4 min read

Breakfast Notes #43 (First Impression, Reads, Cobban)

Breakfast Notes #43 (First Impression, Reads, Cobban)
Photo by Lilly Rum / Unsplash

Good morning friends.

Here is what I want to share this week.

  • Working Wednesday Reads 5. Every Wednesday, I take a 45-minute bus ride to the office. I share with you links worth your time. This week I want to show you what it looks like down below.
  • Quote of the Week. 'Education is the kindling of a flame, not the filling of a vessel.' - Socrates.

Here is the 43rd serving of the Breakfast Notes.

Moderatng a Dialogue with Minister Ong

I moderated a dialogue with Singapore's Minister of Health at the Lee Kuan Yew School of Public Policy for a group of incoming students.

I don't want to give you what I learnt from that session…yet.

But, I want to give you three takeaways I received from a few of the international students who attended the dialogue. This was because they were literal outsiders; for many of them, it was their first time meeting a Singaporean minister. These are their first impressions.

First, they admired that leaders like him were ready to pivot and respond to changes on the ground, especially in a pandemic. It sounds easy in theory but is much more difficult in practice.

Second, they were impressed by Singapore's systematic and organised governance. Singapore has been likened to a bonsai tree in the past, a small model that is beautiful to look at but hard to replicate. For these students, they hope to continue observing this proverbial 'bonsai tree' about during their time at LKYSPP.

Lastly, they were pleasantly surprised to find that leaders like him had a clear grasp of the cultural 'zeitgeist' globally. For example, he touched on the increased disillusionment with the concept of meritocracy and our need to refresh/renew it. This struck a chord with the audience. They expected such discussions to be confined within the circles of academia. Still, a few of them were happy to know that a public leader like him was not only aware of it but actively seeking policy solutions to address it.

First impressions really do count.

Visualisation Of The Day

LIFE Magazine

Robert Oppenheimer and Albert Einstein in 1947.

Oppenheimer said of Einstein, 'Late in his life, in connection with his despair over weapons and wars, Einstein said that if he had to live it over again, he would be a plumber.'

Here is why.

Working Reads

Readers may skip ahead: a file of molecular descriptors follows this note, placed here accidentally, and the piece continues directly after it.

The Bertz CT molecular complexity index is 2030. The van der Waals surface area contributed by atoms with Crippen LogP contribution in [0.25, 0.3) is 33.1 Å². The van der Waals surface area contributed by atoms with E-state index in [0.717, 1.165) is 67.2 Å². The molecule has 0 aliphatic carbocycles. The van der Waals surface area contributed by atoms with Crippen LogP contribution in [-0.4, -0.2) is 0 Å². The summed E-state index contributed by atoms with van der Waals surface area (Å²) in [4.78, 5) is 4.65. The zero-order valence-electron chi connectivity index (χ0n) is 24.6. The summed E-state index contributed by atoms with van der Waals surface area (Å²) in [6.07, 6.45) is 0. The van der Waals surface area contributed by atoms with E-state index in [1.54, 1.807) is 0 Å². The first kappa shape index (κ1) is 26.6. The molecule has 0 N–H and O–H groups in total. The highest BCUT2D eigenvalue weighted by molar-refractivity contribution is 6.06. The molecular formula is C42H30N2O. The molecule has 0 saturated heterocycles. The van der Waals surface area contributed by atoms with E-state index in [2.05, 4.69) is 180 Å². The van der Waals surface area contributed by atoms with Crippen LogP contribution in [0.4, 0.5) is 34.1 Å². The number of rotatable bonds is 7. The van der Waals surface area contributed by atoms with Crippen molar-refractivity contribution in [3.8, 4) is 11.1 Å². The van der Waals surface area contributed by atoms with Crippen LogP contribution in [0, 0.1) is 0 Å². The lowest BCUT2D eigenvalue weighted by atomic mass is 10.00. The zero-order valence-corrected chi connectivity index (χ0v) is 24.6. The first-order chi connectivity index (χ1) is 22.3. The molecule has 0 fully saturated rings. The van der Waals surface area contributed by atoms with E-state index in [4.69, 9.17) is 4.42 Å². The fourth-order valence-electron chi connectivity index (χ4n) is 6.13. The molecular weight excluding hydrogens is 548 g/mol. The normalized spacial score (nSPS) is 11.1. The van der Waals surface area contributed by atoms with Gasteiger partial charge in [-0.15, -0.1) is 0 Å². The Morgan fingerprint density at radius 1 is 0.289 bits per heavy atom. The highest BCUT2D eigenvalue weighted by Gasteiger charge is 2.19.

Usually, I send you a curation of my weekly commute reads. Today, I send it to you here directly.

  • Hispaniola's Great Divergence. The tragic case of Haiti's economic stagnation explained. For any hope of progress, Haiti needs to establish legitimate leadership that can restore political stability. (Craig Palsson)
  • How To Be Influenced. Not enough people are exploring the important question of how we should be influenced. To be influenced is to integrate ideas of others into one's mind actively. It is not passive but an active decision. (Ian Leslie)
  • The Biggest Problem with Remote Work. If you want to ingrain your organisation's DNA, working norms and practices while being innovative, you cannot afford to do it over Zoom. (Derek Thompson)
  • Keep Austin Weird. A long and meandering essay about why Austin is a great place to live in. Someone/I should make the case for Singapore. (David Perell)
  • When Monks Become Celebrities. Step aside Jay Shetty, the man who commercialised the 'monk' identity for corporate wellness. Chinese monks are 'building a stage to sing an economic opera', exploiting Buddhism to peddle products in China. But, why? (Yang Danxu)
  • When did perfume stop being about Sex? As gender ideals evolve, the perfume, a product that has been so closely tied to traditional gender norms is going through its own form of evolution. (Rachel Strugatz)

It's Time To Return

In his blogpost, Paul Cobban emphatically stated that remote working is a ticking time bomb. He highlighted that remote working would cause the erosion of corporate culture. The physical office space drives behavior and imparts culture. He states emphatically, 'Left untended desired culture will decay over time. When people are not physically together the culture half life reduces dramatically.'

My intuition is that Cobban is right- we have neglected the instrumentality of the office in our lives as knowledge workers.

The spirit of an organisation spreads through osmosis from leaders to followers. But for this process of diffusion to work, people need to be actually together.

The office is thus the physical conduit that links the incumbent and the new, the operators and the creatives, the leaders and followers. Unsurprisingly, remote work is worse at generating disruptive new ideas.

Cobban's point is yet another example of the second law of thermodynamics at play. This law states, "as one goes forward in time, the net entropy (degree of disorder) of any isolated or closed system will always increase."

Left unchecked disorder increases over time. Energy disperses, and systems dissolve into chaos.

This law is so ironclad that we see evidence of it in everyday life. Imagine for a second a world without traffic lights, queues and laws; it would be utter chaos. No need to wait for a climate emergency, we would be destroying ourselves.

It's time to return to the office, church and the gym.

Thank you for reading this, and truly, may the sun shine upon your face,

Keith